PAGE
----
In the wake of the most recent deaths of Eric Gardner in New York City, 12 year old Tamir Rice in Ohio and the unrest surrounding deaths of Michael Brown and VonDerrit Myers Jr., these events have placed us all on the front lines of an issue that has uncovered a national problem that exists in our system of justice.
While the problems and disparate viewpoints of our community have been broadcast on an international scale, it is becoming clear that these chinks in the armor of Lady Justice exist through out our country. This is a problem that must be dealt with by Congress and the President but does not absolve us of the responsibility from acting on our own.
The fact that our community is the spark that started the flames means we have a responsibility to lead. To show this country that we CAN heal, that we CAN fight injustice.
And it all starts based on a simple goal, the idea of equal protection under the law granted to all American citizens by the 14th Amendment.
In the year 2014, it’s not unreasonable to expect our police to treat black people like they treat white people.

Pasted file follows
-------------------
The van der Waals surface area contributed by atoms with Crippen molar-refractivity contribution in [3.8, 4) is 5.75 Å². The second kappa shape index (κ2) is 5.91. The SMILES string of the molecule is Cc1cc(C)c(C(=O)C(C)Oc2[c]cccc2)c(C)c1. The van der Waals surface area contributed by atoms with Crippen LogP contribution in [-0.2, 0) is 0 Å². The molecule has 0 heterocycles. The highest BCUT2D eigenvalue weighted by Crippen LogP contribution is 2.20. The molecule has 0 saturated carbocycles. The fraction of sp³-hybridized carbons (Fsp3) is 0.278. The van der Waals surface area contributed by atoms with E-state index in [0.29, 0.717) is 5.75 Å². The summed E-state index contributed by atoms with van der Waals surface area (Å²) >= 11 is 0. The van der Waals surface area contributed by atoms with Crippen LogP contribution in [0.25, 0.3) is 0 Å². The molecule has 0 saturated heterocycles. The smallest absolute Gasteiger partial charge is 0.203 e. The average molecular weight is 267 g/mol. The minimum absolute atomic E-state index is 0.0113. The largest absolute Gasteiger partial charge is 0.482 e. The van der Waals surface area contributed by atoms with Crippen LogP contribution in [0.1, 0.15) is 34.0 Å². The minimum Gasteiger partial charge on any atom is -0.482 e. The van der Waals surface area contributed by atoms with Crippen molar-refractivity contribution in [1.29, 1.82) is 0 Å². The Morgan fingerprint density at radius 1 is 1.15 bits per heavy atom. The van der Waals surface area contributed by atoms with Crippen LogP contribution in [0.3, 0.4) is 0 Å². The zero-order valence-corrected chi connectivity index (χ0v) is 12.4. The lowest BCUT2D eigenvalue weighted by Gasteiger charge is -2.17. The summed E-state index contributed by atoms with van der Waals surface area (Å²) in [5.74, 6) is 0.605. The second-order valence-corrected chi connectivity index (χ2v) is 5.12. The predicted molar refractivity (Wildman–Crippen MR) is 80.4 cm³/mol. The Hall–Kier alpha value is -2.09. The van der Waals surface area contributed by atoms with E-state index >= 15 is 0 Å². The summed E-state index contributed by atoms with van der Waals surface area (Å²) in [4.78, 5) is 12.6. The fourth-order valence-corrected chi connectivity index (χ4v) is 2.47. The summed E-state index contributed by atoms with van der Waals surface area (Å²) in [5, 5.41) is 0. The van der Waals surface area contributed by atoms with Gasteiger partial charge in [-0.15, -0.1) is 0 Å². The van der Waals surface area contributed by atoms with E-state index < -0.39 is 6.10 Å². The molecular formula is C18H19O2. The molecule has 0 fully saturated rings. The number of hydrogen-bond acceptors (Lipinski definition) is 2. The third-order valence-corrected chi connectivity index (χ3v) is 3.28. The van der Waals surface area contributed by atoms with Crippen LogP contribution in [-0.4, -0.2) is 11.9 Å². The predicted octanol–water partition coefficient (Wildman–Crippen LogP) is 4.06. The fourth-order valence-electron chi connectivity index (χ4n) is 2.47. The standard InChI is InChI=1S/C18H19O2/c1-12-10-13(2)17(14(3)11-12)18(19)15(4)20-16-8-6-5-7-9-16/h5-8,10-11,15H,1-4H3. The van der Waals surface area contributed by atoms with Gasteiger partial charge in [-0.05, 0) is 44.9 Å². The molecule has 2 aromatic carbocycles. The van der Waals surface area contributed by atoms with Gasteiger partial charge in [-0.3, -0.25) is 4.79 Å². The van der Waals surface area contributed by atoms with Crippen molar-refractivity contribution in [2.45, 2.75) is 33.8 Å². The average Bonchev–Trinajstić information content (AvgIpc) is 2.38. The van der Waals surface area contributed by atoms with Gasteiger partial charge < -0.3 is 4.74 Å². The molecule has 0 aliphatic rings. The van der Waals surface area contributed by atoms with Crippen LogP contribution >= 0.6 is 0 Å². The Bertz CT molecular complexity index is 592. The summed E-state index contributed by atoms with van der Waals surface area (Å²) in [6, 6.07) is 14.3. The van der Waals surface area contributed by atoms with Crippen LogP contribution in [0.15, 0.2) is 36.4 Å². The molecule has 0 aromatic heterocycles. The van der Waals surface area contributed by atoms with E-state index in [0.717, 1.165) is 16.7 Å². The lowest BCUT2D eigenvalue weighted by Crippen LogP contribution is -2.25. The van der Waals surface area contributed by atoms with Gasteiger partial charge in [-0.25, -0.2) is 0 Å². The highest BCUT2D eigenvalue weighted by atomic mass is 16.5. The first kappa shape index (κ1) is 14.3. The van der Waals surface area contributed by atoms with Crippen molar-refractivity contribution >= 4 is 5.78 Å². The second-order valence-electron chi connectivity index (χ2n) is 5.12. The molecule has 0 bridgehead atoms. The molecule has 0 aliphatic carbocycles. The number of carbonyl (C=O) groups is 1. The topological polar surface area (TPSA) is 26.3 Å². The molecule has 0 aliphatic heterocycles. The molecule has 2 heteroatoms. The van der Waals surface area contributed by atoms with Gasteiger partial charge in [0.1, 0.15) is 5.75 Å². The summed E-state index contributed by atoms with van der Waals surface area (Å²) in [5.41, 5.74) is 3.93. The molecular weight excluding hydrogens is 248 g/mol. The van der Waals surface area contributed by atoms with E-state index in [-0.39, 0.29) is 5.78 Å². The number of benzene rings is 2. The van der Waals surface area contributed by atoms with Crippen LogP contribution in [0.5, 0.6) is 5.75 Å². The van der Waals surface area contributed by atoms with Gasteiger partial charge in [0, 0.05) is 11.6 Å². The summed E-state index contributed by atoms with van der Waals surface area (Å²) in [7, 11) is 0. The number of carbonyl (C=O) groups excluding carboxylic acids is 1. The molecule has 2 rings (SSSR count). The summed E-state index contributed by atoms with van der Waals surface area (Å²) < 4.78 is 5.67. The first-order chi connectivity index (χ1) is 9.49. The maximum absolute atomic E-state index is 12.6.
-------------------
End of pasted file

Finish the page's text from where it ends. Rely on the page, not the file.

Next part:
This is simply what we need and should expect in 21st Century America.
This simple goal is achievable. It begins with accountability. Civilian review boards and body cameras are good first steps. I don’t know why my opponent has opposed Civilian Review for so long. I support a Civilian Review Board for the City of St. Louis. But, we also need to examine the policing tactics, strategy and training of our police officers. If we are treating our own communities like war zones, then sending officers out trained to escalate violent situations, is it any wonder we have this violence?
We can change, it starts with our attitudes moving forward and realizing and actively working against institutionalized prejudice.
Let’s heal our neighborhood, St. Louis and America, together.
– Kevin McKinney